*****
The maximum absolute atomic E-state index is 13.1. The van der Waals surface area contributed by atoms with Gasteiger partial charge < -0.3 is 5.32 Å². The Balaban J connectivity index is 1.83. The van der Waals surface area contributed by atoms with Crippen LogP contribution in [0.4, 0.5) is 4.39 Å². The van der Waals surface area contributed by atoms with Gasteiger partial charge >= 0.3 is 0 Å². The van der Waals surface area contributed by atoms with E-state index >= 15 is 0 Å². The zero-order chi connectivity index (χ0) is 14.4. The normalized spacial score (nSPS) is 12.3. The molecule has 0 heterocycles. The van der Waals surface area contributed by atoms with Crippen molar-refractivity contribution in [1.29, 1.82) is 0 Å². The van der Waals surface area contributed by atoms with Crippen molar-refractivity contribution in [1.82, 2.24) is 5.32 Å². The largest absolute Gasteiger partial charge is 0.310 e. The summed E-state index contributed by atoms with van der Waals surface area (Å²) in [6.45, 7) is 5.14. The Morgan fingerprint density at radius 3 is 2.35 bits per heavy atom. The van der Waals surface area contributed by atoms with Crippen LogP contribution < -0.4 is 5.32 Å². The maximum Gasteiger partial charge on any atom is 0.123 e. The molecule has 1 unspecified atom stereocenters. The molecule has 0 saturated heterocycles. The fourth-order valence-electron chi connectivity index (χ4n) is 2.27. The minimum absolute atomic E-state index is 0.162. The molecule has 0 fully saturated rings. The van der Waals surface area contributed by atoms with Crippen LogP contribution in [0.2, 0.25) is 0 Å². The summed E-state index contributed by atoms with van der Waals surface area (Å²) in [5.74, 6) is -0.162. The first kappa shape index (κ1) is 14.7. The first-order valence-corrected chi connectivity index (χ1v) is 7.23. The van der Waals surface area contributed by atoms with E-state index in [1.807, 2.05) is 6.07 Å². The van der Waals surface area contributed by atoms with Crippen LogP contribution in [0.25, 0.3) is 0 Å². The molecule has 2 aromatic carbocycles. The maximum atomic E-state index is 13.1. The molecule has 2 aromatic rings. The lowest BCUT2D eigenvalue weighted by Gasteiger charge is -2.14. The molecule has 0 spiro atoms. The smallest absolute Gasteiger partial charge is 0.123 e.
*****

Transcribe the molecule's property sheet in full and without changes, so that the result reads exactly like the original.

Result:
The maximum absolute atomic E-state index is 13.1. The van der Waals surface area contributed by atoms with Gasteiger partial charge < -0.3 is 5.32 Å². The Balaban J connectivity index is 1.83. The van der Waals surface area contributed by atoms with Crippen LogP contribution in [0.4, 0.5) is 4.39 Å². The van der Waals surface area contributed by atoms with Gasteiger partial charge >= 0.3 is 0 Å². The van der Waals surface area contributed by atoms with E-state index >= 15 is 0 Å². The zero-order chi connectivity index (χ0) is 14.4. The normalized spacial score (nSPS) is 12.3. The molecule has 0 heterocycles. The van der Waals surface area contributed by atoms with Crippen molar-refractivity contribution in [1.29, 1.82) is 0 Å². The van der Waals surface area contributed by atoms with Crippen molar-refractivity contribution in [1.82, 2.24) is 5.32 Å². The largest absolute Gasteiger partial charge is 0.310 e. The summed E-state index contributed by atoms with van der Waals surface area (Å²) in [6.45, 7) is 5.14. The Morgan fingerprint density at radius 3 is 2.35 bits per heavy atom. The van der Waals surface area contributed by atoms with Crippen LogP contribution < -0.4 is 5.32 Å². The maximum Gasteiger partial charge on any atom is 0.123 e. The molecule has 1 unspecified atom stereocenters. The molecule has 0 saturated heterocycles. The fourth-order valence-electron chi connectivity index (χ4n) is 2.27. The minimum absolute atomic E-state index is 0.162. The molecule has 0 fully saturated rings. The van der Waals surface area contributed by atoms with Crippen LogP contribution in [0.2, 0.25) is 0 Å². The summed E-state index contributed by atoms with van der Waals surface area (Å²) in [5.74, 6) is -0.162. The first kappa shape index (κ1) is 14.7. The first-order valence-corrected chi connectivity index (χ1v) is 7.23. The van der Waals surface area contributed by atoms with E-state index in [1.807, 2.05) is 6.07 Å². The van der Waals surface area contributed by atoms with Crippen LogP contribution in [0.25, 0.3) is 0 Å². The molecule has 2 aromatic carbocycles. The maximum atomic E-state index is 13.1. The molecule has 2 aromatic rings. The lowest BCUT2D eigenvalue weighted by Gasteiger charge is -2.14. The molecule has 0 spiro atoms. The smallest absolute Gasteiger partial charge is 0.123 e.